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to Section One | to Arts & Entertainment
posted Friday, February 22, 2013 - Volume 41 Issue 8
Mexican Supreme Court rules for marriage equality
Section One
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Mexican Supreme Court rules for marriage equality

by Mike Andrew - SGN Staff Writer

Mexico's Supreme Court issued a sweeping ruling on February 18 that said denying same-sex couples the right to marry is unconstitutional.

The case involved three same-sex couples who sued the state of Oaxaca to recognize their marriages, which had been legally performed in Mexico City - where same-sex marriages have been legal since March 2010.

The Mexican Supreme Court announced on December 5 of last year that it would order Oaxaca to recognize the couples' marriages. This followed a ruling in August 2010 that same-sex marriages performed in Mexico City must be recognized throughout the country.

Observers speculated that the court delayed issuing its formal ruling in the Oaxaca case because the justices disagreed about how broadly the decision should be written. As it was, the court's affirmation of Gay rights could not have been stronger.

BROWN, LOVING INVOKED
Writing for a unanimous court, Arturo Zaldívar Lelo de Larrea referred to two key U.S. Supreme Court decisions: Loving v. Virginia (1967) and Brown v. Board of Education (1954).

In Loving v. Virginia, the U.S. Supreme Court struck down laws against interracial marriage in the United States.

'The historical disadvantages that homosexuals have suffered have been well recognized and documented: public harassment, verbal abuse, discrimination in their employment and in access to certain services, in addition to their exclusion to some aspects of public life,' Zaldívar wrote in his opinion.

'In this sense ... when they are denied access to marriage it creates an analogy with the discrimination that interracial couples suffered in another era. In the celebrated case Loving v. Virginia, the United States Supreme Court argued that 'restricting marriage rights as belonging to one race or another is incompatible with the equal protection clause' under the U.S. constitution. In connection with this analogy, it can be said that the normative power of marriage is worth little if it does not grant the possibility to marry the person one chooses.'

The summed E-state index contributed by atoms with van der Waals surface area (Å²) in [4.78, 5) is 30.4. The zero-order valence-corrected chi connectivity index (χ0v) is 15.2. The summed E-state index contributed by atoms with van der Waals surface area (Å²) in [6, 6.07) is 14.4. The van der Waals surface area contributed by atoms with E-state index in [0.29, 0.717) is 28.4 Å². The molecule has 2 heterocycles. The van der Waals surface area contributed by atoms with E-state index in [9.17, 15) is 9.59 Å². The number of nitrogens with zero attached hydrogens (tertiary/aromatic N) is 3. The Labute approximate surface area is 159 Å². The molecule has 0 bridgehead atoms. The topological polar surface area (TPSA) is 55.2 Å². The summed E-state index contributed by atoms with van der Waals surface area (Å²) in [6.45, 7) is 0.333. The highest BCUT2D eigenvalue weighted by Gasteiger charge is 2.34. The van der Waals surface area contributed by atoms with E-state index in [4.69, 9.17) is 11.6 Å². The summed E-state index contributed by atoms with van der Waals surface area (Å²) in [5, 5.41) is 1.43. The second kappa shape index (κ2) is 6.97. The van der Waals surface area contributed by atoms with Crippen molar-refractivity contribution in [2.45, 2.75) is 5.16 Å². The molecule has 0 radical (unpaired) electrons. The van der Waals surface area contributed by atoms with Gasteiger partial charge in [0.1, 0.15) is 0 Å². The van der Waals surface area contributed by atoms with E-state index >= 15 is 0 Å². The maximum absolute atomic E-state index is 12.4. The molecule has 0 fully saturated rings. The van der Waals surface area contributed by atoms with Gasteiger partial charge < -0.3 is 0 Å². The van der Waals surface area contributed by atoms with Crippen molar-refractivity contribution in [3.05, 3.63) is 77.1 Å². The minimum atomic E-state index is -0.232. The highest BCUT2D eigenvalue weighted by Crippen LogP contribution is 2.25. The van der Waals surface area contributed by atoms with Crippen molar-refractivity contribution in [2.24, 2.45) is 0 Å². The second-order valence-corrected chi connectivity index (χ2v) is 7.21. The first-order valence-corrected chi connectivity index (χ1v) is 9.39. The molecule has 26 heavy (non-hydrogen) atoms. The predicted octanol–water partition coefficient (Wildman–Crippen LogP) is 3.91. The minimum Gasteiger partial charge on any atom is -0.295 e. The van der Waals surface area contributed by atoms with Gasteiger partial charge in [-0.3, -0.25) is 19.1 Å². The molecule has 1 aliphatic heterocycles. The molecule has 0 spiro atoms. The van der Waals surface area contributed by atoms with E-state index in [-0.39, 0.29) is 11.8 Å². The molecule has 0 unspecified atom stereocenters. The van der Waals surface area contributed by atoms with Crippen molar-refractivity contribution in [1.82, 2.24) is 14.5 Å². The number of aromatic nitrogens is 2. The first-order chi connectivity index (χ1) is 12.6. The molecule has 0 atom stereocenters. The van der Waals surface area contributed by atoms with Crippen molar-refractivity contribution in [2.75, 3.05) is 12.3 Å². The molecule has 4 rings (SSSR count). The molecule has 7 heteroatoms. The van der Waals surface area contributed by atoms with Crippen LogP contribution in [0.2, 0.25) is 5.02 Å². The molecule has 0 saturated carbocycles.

CIVIL UNIONS INSUFFICIENT
Zaldívar also wrote that it would also be contrary to the principles of the Brown school desegregation case to restrict same-sex couples to civil unions or domestic partnerships while barring them from marriage.

'It can be said that the [other] models for recognition of same-sex couples, even if the only difference with marriage be the name given to both types of institutions, are inherently discriminatory because the constitute a regime of 'separate but equal,' he wrote.

'Like racial segregation, founded on the unacceptable idea of white supremacy, the exclusion of homosexual couples from marriage also is based on prejudice that historically has existed against homosexuals. Their exclusion from the institution of marriage perpetuates the notion that same-sex couples are less worthy of recognition than heterosexuals, offending their dignity as people.'

PRECEDENT ESTABLISHED
The court also established an important precedent by citing a ruling handed down in 2012 by the Inter-American Court of Human Rights, Karen Atala Riffo y Niñas v. Chile.

Karen Atala was a Chilean mother who was denied custody of her children during divorce proceedings when her ex-husband revealed she is a Lesbian.

The Inter-American Court said the Chilean courts violated Atala's human rights and said for the first time that Gays and Lesbians are protected from discrimination under international law. The American Convention on Human Rights 'prohibits ... any rule, act, or discriminatory practice based on sexual orientation,' the court said.

Most Latin American countries recognize the jurisdiction of the Inter-American Court, which is the legal arm of the Organization of American States. The United States and Canada do not recognize the court's jurisdiction, however.

The Mexican marriage case was the first test in any Latin American court of whether the decision in Atala can be applied to marriage rights. The court held that it could, writing that Atala requires the rejection of 'a regime of separate-but-equal marriage.'

'WE HAVE MADE HISTORY'
For the lawyer who brought the Oaxaca suit, Alex Alí Méndez Díaz, the Supreme Court ruling is a historic win.

'Without a doubt, we have made history ... in Mexico. The next step is to extend this experience to other parts of the country,' he said.

Unlike the U.S. Supreme Court, the Mexican court cannot automatically strike down state laws that violate the constitution. Instead, it must go through a process of ordering individual states to comply with constitutional protections.

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